The printer export file has a .printerExport file extension and is essentially a compressed cabinet (.cab) file that contains XML definition files for the drivers, ports, forms, and printers on a computer. It also contains all of the driver files for each printer.

The following files are part of the printer export file:

  • BrmDrivers.xml Printer driver description file. This file contains a list of every driver installed on the computer and the driver files for each driver.

  • BrmForms.xml Forms description file. This file contains a list of all of the installed forms.

  • BrmLMons.xml Port monitor definition file. This file usually contains either Windows NT x86 or Windows x64 as the architecture and a list of port monitors and port monitor files installed on the computer.

  • BrmPorts.xml Printer ports definition file. This file contains a list of all printer ports that have been installed on the computer. This list does not include printer connections.

  • BrmPrinters.xml Printer definition file. This file contains a list of all printers that have been installed on the computer. This list does not include printer connections.

  • BrmSpoolerAttrib.xml Spooler attributes definition file. This file contains information about the spooler directory path and a value that determines whether the source computer was a cluster server.


6. Performing Bulk Actions Using Print Management

You can also use Print Management to perform bulk actions for printers and printer drivers on a print server.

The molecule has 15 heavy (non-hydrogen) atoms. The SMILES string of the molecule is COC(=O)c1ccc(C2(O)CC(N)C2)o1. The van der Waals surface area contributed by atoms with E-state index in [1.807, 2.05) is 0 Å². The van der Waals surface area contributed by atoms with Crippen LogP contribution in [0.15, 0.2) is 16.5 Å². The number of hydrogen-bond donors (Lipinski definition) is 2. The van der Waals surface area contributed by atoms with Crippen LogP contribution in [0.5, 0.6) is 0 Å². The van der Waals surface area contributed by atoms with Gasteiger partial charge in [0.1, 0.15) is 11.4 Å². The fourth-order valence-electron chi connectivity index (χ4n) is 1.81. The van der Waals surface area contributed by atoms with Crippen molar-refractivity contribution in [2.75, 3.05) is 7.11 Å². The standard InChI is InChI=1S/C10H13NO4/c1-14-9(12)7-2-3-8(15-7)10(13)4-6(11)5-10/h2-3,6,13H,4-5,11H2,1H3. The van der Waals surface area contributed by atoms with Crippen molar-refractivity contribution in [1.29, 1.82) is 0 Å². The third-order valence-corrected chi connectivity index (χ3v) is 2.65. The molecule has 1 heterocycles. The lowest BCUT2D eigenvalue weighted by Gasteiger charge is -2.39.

• You can perform the following bulk actions on printers by selecting several (or all) printers on a print server or as displayed within a printer filter:

    • Pause Printing

    • Resume Printing

    • Cancel All Jobs

    • List In Directory

    • Remove From Directory

    • Delete

  • You can perform the following bulk actions for printer drivers by selecting several (or all) printer drivers for a printer or as displayed within a printer filter, such as the All Drivers default filter:

    • Remove Driver Package

    • Delete

DIRECT FROM THE SOURCE

Managing Print Queues and Servers with the Print Management Console

Frank Olivier, User Experience Program Manager

Windows Client

With Windows 7 client computers and the Windows 7 Print Management console, printer administrators can easily provide users with high printer availability. This can be achieved by moving users from the print queues on one server to identical print queues (for the same physical printers) on another server when the first server is unavailable.

First, use the Print Management console to deploy printers to a number of users using a GPO (such as \\ServerA\ColorPrinter with GPO1), and link GPO1 to an organizational unit (OU) with a number of users or computers.

Then, using the Print Server import/export tool, do a backup of a print server. In the Print Management console, right-click a print server and select Export Printers To A File. All the print queues and printer drivers will be exported to a .printerExport file. Alternatively, you can use the command-line PrintBRM tool (in %WinDir%\System32\spool\tools), either from the command line or from Task Scheduler, to do periodic backups of the print server.

When a print server goes down because of a hardware failure, the administrator can easily move users to a new server. On the new server (Server2), use the Print Management console to import the .printerExport file. New print queues will now be created (such as \\Server2\ColorPrinter if the old server had \\Server1\ColorPrinter).

Using the deploy printers functionality in the Print Management console, deploy the printers using GPO2. With the Group Policy Management tool, disable the link to GPO1. The print queues from Server1 will be undeployed, and the print queues from GPO2 (Server2) will be installed.

When the old print server is online again, the link to GPO2 can be disabled, and the link to GPO1 can be enabled.